Round Here

October 16, 2009

One thing thats hard about asthma, and congenital heart disease is that they are “silent” diseases, no one really knows you have them, unless they pick out the little clues, the scar, the inhaler, the posture you take when you arent breathing so hot, this makes it hard for others to understand what its like to deal with, no one really “gets it” when you are having a bad day…even when you arent, people just seem to believe that they dont see it so it must not be that big a deal, and even if they do, its not that bad cause its not visable.

Most of the time this isnt a big deal, but sometimes it can really grate on you, one day, as I was getting ready to have my ablation in march I was listening to music, which is one of my favorite things to do, also seems to be very theraputic when I am dealing with crap…and I heard one of my favorite songs in a WHOLE new light (its amazing what a little perspective will give you) The song is Round Here by the Counting Crows, and parts of the song really hit home…

“Step out the front door like a ghost
into the fog where no one notices
the contrast of white on white.”

(having something invisible going on, no one gets it, the only indication is the scar, inhaler, etc)

“I walk in the air between the rain
through myself and back again
Where? I don’t know”

(while I’m doing my daily routine, especially when I am having a rough day I’m “in my head” alot trying to deal with the mental/emotional part of this, it hardly ever gets me anywheres, but its definitely a journey)

“Round here we always stand up straight
Round here something radiates”

(again, a picture of normalcy, busy doing day to day things, conforming to the norm and trying to give off positive vibes, again, if you arent positive, people around you tend to feel sorry for you)

“Round here we’re carving out our names
Round here we all look the same
Round here we talk just like lions
But we sacrifice like lambs”

(back then I was busy at school and work, trying to continue with the semester, getting ready to take my boards, now I’m day to day at work trying to become the best I can be, again, I look no different than any of my classmates and co-workers, and therefore am no different in most peoples eyes. I go to work every day, I advocate for my patient’s best interests, I try my hardest to be the best I can be, but sometimes I just cant be that all the time, sometimes I just need to break down and cry)

Round here hey man we got lots of time
Round here we’re never sent to bed early
and nobody makes us wait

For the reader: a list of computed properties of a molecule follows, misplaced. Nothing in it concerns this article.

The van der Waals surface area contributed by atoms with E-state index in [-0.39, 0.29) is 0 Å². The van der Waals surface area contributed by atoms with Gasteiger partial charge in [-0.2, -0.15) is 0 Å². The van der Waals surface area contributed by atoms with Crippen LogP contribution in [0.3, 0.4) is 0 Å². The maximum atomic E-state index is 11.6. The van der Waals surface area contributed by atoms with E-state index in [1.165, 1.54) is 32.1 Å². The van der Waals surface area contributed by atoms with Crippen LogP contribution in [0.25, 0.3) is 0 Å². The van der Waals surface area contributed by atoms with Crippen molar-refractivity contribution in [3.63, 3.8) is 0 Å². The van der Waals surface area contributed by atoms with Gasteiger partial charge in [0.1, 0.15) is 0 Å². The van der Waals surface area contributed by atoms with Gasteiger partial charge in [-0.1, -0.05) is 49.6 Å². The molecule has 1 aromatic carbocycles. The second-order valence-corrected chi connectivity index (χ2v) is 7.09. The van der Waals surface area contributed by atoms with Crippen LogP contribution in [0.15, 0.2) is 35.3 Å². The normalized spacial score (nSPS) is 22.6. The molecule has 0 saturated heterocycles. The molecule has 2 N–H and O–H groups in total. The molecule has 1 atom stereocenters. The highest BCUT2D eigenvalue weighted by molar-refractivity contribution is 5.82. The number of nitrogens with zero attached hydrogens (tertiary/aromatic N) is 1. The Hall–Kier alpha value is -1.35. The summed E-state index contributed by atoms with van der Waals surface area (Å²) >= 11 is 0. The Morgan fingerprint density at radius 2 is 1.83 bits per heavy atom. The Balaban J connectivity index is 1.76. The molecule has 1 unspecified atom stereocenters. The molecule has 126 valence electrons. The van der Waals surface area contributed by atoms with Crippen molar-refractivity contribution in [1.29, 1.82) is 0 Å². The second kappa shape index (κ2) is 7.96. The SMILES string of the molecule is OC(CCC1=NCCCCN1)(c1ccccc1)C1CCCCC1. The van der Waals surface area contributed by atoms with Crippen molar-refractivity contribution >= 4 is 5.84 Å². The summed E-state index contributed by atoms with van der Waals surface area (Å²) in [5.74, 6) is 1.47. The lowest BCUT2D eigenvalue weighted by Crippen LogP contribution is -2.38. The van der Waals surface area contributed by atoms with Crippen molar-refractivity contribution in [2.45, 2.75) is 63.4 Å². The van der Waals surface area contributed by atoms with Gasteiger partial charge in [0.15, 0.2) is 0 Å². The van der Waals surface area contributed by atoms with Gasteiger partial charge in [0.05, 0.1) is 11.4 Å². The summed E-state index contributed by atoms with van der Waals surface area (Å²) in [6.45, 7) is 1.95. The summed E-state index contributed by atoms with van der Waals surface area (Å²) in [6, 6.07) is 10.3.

Round here we stay up very, very, very, very late

Chronic illness can make you feel alone at times, especially when its silent, this lyric represents to me feeling alone in the school/work environment, but it also represents me having to take over my healthcare (no one’s running that show any more, I have to take it over myself {no one’s telling me how to do it anymore, “when to go to bed”})

“see i`m under the gun round here
oh man i said i`m under the gun round here
and i can`t see nothing, nothing round here.”

(I’m under alot of pressure day to day, needless to say, sometimes it’s hard to get perspective, sometimes its hard to see the forest for the trees, on the flipside, sometimes this helps alot when I’m not feeling well to be really busy, cause I can put my head down and just get it done, but that can lead to not taking care of myself, forgetting to take meds, not getting enough sleep, etc)

if this sounds sort of dark, its cause I first wrote this down when I was in a rough place, I was getting ready for my ablation and I was pretty scared, and felt really alone, I am in a much better place now that I’ve had my ablation, and things have stabilized, but I think its good to look back at some of the hard times sometimes to realize how far you’ve come, and I’m hoping I can help others by expressing some of the crap I’ve been through


Asthma Action Plans. . .

September 25, 2009

as much as I believe in asthma action plans professionally, I’m not really going to preach them from that angle, other than to say that they are a really good thing. . . duh! (Although I do believe I’d see alot less asthmatics in the ER if AAP’s were used and followed more)

what is an asthma action plan: its a guideline that you as the patient and your asthma doc work on together, this guideline tells you how and when to take your meds, when to increase your meds, and when you should call your doctor or go to the ER. it generally consists of “Zones” color coded like a traffic light, alot of times there are peak flow numbers and symptoms for each zone, and sometimes its just based on symptoms, each zone has its own list of medications and instructions to follow that tell you when to change zones and when to call the dr or go to the ER.

why are they a really good thing? well, I’ll explain from experience. . . when I was first diagnosed with asthma I didnt have an action plan, every move I made with my asthma treatment I had to call my Dr’s office and either talk to someone or go in to be seen, leading to delays in treatment, and ending up on oral steroids a few times, and lots and lots of frustration that comes from trying to get appts and make phonecalls to increase or change my meds to get things under control. and on top of that I was always wondering when I should call my doc, and dealing with the stress of not knowing what I should do, and not having any control of the situation. . .